NEW YORK (Reuters Blogs) -- Peter Eavis had a worrying story last week: The chairman of the New York Federal Reserve, William Dudley, has effectively, behind the scenes, managed to delay the implementation of an important new piece of bank regulation.
The first thing to remember here is that delaying regulations is an extremely profitable game for the financial industry. If a new regulation will cost a bank $100 million per year, and the bank gets that new regulation delayed by a year, then it's just made $100 million in excess profit. What's more, the further away you get from the crisis, the harder it becomes for new rules to grow teeth. So when the banking lobby doesn't like a certain piece of regulation, its tool of choice is to bog it down and delay it to the point at which no one but the banking lobby cares any more. And then allow it to be implemented with so many loopholes and carve-outs that it's effectively toothless.
In this game, the banks are on one side, and the regulators -- primarily the Federal Reserve -- are on the other. So it's particularly worrying when a regulator ends up causing a delay and thereby helping the banks. And yet that's exactly what seems to have happened:
Mr. Dudley's concerns played a decisive role in holding up the final version of the rule, two of the people said. Some regulators, including officials at the Federal Deposit Insurance Corporation, were counting on the leverage regulation being completed by the end of last year. Strong supporters of the rule wanted it issued by then to reduce the chances that pressure from bank lobbyists would dilute it. The rule is now expected to come out in April at the earliest.
The optics here are not helped by the fact that Dudley made his millions at Goldman Sachs, a bank which would be directly affected by the rule in question, which forces big banks to increase the amount of capital that they hold against their assets. Neither are they helped by the fact that Dudley runs the New York Fed, which is generally seen as the arm of the Fed which is closest to, and friendliest with, America's biggest banks. (Indeed, JPMorgan Chase's Jamie Dimon was a member of the board there for the six eventful years to 2013.)
Mostly, however, the problem is that Dudley's objection is very silly.
Mr. Dudley raised the possibility that the rule could inhibit the Fed's ability to conduct monetary policy...
The Fed officials in Washington assessed his concerns but did not think they were serious enough to warrant significant changes to the rule, the three people said.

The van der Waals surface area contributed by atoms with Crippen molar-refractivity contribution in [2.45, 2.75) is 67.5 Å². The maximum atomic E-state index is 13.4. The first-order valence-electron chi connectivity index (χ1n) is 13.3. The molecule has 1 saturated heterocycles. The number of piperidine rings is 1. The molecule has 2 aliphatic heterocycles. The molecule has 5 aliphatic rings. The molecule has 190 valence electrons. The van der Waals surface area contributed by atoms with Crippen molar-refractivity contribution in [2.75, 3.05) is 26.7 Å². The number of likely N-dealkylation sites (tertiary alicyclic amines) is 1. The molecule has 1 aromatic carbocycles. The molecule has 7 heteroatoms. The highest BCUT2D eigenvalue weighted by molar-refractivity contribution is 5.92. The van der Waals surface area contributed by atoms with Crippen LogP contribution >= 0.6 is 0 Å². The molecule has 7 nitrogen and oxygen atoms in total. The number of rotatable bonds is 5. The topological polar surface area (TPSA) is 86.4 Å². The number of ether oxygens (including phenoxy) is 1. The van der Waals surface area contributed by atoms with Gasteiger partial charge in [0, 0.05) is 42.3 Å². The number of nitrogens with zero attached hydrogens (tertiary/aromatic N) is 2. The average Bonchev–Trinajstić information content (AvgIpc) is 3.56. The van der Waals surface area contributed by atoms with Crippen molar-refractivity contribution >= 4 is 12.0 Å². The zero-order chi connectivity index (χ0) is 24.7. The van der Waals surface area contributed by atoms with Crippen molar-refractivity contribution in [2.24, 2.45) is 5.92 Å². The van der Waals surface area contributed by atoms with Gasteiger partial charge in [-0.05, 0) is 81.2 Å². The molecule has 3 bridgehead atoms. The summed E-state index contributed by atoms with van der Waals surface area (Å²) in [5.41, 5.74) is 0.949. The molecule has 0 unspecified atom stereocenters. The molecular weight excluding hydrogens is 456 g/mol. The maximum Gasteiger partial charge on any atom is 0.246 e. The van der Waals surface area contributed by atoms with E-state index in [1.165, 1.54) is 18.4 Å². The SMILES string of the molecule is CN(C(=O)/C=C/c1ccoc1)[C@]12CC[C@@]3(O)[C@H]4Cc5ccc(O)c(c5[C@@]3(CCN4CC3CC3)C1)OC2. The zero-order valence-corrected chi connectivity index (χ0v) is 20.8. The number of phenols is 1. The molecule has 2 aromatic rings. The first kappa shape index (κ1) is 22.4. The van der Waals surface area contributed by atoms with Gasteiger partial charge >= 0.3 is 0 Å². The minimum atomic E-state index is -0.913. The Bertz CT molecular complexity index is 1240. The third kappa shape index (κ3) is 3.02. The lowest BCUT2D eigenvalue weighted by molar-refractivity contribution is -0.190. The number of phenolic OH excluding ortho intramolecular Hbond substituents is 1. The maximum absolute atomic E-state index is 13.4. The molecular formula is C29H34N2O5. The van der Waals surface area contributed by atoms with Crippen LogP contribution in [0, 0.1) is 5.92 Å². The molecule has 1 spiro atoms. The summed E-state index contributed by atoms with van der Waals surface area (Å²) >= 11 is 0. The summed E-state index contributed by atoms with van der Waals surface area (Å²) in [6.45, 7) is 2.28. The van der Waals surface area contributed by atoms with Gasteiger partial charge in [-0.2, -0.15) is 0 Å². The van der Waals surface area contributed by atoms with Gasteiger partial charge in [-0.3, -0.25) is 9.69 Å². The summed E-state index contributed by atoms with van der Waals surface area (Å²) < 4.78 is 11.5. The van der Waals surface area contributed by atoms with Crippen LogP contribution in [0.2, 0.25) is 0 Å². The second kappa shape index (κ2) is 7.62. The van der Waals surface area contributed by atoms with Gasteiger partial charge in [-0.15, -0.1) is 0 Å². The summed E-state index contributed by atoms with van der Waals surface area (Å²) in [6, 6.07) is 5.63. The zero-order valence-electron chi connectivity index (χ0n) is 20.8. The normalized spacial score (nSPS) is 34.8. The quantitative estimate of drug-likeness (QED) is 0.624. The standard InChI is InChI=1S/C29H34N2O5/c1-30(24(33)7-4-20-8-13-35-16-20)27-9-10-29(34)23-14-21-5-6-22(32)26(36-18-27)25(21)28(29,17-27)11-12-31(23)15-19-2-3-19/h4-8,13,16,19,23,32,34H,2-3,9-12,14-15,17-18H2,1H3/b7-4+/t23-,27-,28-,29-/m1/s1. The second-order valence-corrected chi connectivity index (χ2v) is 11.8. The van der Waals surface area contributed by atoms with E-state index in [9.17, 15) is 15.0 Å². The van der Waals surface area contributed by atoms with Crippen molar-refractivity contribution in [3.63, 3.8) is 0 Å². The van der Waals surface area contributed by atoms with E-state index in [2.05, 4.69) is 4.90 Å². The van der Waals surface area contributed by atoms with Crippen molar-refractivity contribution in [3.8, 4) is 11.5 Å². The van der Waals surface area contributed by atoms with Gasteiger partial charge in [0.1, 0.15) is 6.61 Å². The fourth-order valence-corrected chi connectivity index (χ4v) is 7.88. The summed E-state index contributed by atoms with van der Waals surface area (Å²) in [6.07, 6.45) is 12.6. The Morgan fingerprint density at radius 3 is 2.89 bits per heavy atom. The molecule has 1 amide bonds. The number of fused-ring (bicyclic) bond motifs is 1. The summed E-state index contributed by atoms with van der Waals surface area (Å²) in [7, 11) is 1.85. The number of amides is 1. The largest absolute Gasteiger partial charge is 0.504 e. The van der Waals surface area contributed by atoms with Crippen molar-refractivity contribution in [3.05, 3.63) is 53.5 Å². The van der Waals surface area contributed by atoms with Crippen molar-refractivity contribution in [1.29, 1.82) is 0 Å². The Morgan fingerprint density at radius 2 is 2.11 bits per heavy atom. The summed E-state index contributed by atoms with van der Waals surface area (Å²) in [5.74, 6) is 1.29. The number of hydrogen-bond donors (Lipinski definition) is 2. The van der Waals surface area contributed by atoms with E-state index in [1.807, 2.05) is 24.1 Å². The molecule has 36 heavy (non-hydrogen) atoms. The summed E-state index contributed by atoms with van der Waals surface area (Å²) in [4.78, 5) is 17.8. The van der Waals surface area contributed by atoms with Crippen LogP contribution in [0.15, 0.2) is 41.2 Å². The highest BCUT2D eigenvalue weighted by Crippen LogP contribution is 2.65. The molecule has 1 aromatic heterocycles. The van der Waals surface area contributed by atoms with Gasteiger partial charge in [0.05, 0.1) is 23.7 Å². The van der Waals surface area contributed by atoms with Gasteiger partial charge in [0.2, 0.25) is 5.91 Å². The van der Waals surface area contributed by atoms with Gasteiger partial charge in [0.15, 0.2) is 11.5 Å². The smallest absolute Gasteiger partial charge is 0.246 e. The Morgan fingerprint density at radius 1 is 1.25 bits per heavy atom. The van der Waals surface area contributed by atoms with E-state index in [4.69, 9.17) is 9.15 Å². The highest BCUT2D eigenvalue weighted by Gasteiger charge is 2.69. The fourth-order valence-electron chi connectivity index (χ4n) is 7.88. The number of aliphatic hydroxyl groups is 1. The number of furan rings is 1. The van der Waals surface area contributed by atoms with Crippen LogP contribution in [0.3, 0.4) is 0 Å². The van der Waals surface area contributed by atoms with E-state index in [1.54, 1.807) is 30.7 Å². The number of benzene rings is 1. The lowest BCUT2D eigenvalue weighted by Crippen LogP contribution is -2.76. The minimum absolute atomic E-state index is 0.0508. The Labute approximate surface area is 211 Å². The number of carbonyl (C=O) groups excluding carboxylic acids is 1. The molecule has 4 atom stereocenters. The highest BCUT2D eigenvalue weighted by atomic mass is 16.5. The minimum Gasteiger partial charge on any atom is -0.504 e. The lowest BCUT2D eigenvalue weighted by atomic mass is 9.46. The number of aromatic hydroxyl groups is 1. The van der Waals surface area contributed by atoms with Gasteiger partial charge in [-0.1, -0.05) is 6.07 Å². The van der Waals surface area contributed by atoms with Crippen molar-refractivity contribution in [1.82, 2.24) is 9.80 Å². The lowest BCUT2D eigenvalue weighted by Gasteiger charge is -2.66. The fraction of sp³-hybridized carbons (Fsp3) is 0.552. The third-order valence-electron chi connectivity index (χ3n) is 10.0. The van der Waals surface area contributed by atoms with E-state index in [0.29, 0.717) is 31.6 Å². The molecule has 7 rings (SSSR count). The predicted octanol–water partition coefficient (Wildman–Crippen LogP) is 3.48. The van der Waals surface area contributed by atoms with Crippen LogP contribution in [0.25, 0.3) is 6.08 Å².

In theory, Dudley is right. The way that the Fed conducts monetary policy is by instructing the traders at the New York Fed to buy and sell certain financial instruments so that a particular interest rate -- the Fed funds rate -- is very close to a certain target. Through a complex series of financial interlinkages, setting the Fed funds rate at a certain level then has a knock-on effect, and ultimately helps determine every interest rate in America, from the Treasury yield curve to the amount you pay for your credit card or your mortgage.
Those interlinkages are so complex that they're impossible to model with any particular accuracy. All the Fed can do, really, is set the Fed funds rate and then see what happens to everything else. And directionally the causality is clear: if the Fed wants rates to rise, then it pushes the Fed funds rate upwards, and if it wants rates to fall, then it brings the Fed funds rate down. That doesn't always work at the distant end of the yield curve, but it's still most of what monetary policy can do.
Especially early on in the chain, a lot of the interlinkages take place at the level of big banks. And so it stands to reason that if you change the leverage requirements of big banks, that might change what happens to interest rates when you move the Fed funds rate. Or, on the other hand, it might not. In any case, if and when the Fed starts raising the Fed funds rate, it'll rapidly become pretty obvious what's happening to the rest of the interest-rate world, and the FOMC will react accordingly.
In the most extreme case, the FOMC might even change the way it sets interest rates, and start using interest rates other than the Fed funds rate to conduct monetary policy. After all, the Fed can intervene pretty much anywhere in the financial system it likes. Obviously, Dudley, as the head of the New York Fed, would be the person most closely consulted in terms of determining the most effective way for the Fed to intervene and move American interest rates. And in making his recommendations, he would have to take into account everything he knows about the architecture of the financial system, including the leverage ratios being demanded of the biggest banks.
But what doesn't make sense is the idea that Dudley would try to throw a spanner in the works of an important piece of bank regulation, just because it might make his rate-setting job more difficult. The New York Fed is a highly profitable institution that employs a large number of extremely able traders and economists, all of whom are well versed in navigating the complexities of the interest-rate market. If a change to the leverage rule makes their job a bit more interesting or difficult, well, that's part and parcel of what it means to work at the New York Fed. It's no reason at all to delay a rule change and give New York's banks a gift on a plate.
-- Written by Felix Salmon in New York.
Read more of Felix's blogs at Reuters.